|Appears in Collections:||Biological and Environmental Sciences Journal Articles|
|Peer Review Status:||Refereed|
|Title:||Dynamics and pathways of autotrophic and heterotrophic soil CO2 efflux revealed by forest girdling|
Voke, Naomi R
Garnett, Mark H
rhizosphere priming effect
soil CO2 efflux
|Publisher:||Wiley-Blackwell / British Ecological Society|
|Citation:||Subke J, Voke NR, Leronni V, Garnett MH & Ineson P (2011) Dynamics and pathways of autotrophic and heterotrophic soil CO2 efflux revealed by forest girdling, Journal of Ecology, 99 (1), pp. 186-193.|
|Abstract:||1. Quantifying pathways and temporal dynamics of carbon (C) flux between plants and soil is critical to our understanding of the long-term fate of C stored in soils. The potential priming of old organic matter decomposition by fresh C input from plants means that the impact of environmental changes on the interactions between plant C allocation and soil C storage need to be better understood. We used forest girdling to investigate the partitioning of total soil CO(2) efflux (R(S)) into autotrophic (R(A)) and heterotrophic (R(H)) flux components and their interaction with litter decomposition. 2. The reduction in R(S) in girdled plots stabilized within two weeks at 65% of control plot values, indicating that R(S) is dominated by R(H), and that only a small pool of available non-structural C remains in roots in late summer to sustain rhizosphere metabolic processes. R(A) contributions declined from 35% late in the growing season to about 25% in winter. 3. Our results indicate that actual root respiration (R(R)) and respiration by ectyomycorrhizas and other rhizospheric organisms (R(M)) contribute c. 50% each to R(A) between September and early November. During winter, R(A) remained significantly greater than zero despite frequent sub-zero air temperatures, with R(M) being a dominant component of R(A) during this period. 4. Forest girdling significantly increased the age of C in soil-respired CO(2), consistent with the removal of contemporary C derived from R(A). Partitioning of soil CO(2) efflux on the basis of 14C results shows good agreement with the flux reduction observed between girdled and control plots. 5. Litter bag incubations indicate a promoting influence of an intact C supply to the rhizosphere on decomposition, indicating a positive rhizosphere priming effect. 6. Synthesis: Our results demonstrate significant contribution of mycorrhizas and other rhizosphere organisms to R(S), and suggest a direct link between an intact rhizosphere and litter decomposition dynamics. These results highlight the tight coupling between autotroph activity and soil decomposition processes in forest soils, and add to the growing body of evidence that plant and soil processes cannot be treated separately.|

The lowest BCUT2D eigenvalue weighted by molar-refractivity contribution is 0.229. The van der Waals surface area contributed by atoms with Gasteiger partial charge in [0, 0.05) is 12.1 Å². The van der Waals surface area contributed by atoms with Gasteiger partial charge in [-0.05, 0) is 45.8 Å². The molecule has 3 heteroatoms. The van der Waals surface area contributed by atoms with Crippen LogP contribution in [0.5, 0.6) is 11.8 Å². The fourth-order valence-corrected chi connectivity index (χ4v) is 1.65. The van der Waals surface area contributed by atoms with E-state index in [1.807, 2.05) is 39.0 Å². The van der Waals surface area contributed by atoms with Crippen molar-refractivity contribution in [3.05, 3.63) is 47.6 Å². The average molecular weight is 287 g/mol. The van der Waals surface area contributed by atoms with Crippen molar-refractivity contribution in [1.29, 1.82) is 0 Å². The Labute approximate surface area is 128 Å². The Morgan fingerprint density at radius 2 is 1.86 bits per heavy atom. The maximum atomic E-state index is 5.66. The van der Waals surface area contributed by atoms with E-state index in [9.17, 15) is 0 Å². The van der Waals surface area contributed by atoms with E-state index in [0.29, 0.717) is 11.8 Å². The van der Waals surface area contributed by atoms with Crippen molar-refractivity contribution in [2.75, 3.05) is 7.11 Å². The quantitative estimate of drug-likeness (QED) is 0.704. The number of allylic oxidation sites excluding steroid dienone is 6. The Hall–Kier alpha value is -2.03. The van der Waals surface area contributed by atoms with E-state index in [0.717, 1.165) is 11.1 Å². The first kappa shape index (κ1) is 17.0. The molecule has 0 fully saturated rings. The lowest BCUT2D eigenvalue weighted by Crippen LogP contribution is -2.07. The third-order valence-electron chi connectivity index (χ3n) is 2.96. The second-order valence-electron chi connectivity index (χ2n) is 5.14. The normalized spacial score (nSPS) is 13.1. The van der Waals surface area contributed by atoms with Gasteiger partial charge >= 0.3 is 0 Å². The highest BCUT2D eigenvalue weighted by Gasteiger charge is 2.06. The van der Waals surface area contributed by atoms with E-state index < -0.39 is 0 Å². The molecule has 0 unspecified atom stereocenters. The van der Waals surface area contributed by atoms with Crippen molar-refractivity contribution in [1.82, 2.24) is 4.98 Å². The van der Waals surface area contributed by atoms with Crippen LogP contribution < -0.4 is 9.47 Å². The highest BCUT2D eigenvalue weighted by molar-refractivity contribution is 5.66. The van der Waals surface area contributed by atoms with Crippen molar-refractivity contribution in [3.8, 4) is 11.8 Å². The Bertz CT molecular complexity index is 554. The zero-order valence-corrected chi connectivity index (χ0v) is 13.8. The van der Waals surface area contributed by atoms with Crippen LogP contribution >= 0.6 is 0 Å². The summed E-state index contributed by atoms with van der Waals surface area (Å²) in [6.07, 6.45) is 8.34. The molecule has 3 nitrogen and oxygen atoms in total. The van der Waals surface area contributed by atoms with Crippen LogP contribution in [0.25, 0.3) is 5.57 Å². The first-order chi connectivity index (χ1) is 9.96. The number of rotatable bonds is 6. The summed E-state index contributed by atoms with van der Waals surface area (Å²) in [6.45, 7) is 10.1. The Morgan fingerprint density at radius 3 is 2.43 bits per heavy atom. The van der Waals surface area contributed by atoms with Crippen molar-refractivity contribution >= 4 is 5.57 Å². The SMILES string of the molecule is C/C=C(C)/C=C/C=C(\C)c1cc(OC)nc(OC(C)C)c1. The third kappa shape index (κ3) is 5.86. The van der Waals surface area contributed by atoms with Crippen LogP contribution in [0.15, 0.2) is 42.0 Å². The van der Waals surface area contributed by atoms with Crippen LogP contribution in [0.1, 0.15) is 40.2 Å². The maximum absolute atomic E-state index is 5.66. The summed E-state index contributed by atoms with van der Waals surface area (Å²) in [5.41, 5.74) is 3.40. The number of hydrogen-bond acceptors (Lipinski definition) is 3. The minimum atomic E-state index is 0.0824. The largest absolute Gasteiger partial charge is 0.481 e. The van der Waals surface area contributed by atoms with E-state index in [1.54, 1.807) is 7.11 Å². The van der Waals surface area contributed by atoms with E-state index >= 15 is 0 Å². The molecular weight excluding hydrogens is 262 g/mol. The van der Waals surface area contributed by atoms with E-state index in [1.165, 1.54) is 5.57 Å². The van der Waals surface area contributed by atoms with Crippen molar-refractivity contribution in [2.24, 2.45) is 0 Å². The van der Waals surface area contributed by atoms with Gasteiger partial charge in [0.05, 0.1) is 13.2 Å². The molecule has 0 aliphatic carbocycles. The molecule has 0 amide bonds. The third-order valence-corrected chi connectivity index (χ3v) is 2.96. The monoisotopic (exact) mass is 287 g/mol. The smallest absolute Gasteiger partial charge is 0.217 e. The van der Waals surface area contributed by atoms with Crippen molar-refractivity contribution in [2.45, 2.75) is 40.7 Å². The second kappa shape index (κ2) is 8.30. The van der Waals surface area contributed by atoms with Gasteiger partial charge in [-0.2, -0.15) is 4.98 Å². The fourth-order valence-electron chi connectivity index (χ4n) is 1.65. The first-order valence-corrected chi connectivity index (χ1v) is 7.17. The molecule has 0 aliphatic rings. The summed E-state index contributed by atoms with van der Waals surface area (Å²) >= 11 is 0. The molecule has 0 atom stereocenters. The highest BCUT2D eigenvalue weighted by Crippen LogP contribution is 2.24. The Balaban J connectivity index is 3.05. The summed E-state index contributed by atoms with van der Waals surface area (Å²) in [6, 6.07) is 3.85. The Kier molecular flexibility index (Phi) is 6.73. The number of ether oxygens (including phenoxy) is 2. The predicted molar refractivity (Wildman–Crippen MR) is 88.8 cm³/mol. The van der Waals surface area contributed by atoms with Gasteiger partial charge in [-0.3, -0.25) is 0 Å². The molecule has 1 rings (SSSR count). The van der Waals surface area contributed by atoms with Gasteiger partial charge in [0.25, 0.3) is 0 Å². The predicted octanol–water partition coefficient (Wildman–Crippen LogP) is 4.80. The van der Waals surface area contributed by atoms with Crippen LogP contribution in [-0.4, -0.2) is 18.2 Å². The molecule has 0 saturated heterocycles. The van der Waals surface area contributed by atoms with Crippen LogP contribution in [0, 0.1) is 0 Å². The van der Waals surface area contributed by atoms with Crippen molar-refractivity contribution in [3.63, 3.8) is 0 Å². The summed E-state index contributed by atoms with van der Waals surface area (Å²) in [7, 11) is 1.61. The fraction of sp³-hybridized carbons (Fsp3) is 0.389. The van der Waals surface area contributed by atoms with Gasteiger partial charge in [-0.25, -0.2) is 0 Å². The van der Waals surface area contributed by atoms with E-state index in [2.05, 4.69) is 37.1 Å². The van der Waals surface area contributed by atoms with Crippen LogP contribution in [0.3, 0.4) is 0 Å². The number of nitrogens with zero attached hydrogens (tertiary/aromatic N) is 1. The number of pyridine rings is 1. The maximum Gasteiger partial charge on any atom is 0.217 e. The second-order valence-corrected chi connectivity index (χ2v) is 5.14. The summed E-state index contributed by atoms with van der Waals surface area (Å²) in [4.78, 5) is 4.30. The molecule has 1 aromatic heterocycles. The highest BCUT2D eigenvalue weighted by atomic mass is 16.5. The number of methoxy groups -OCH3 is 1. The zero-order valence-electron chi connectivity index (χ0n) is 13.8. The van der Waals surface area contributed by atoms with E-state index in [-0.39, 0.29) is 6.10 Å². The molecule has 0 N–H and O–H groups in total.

|Rights:||The publisher does not allow this work to be made publicly available in this Repository. Please use the Request a Copy feature at the foot of the Repository record to request a copy directly from the author; you can only request a copy if you wish to use this work for your own research or private study.|
|Affiliation:||Biological and Environmental Sciences|
University of York
University of Bari, Italy
NERC Radiocarbon Facility (Environment)
University of York
|Subke et al 2011_JEcol.pdf||271.81 kB||Adobe PDF||Under Embargo until 31/12/2999 Request a copy|
Note: If any of the files in this item are currently embargoed, you can request a copy directly from the author by clicking the padlock icon above. However, this facility is dependant on the depositor still being contactable at their original email address.
This item is protected by original copyright
Items in the Repository are protected by copyright, with all rights reserved, unless otherwise indicated.
If you believe that any material held in STORRE infringes copyright, please contact email@example.com providing details and we will remove the Work from public display in STORRE and investigate your claim.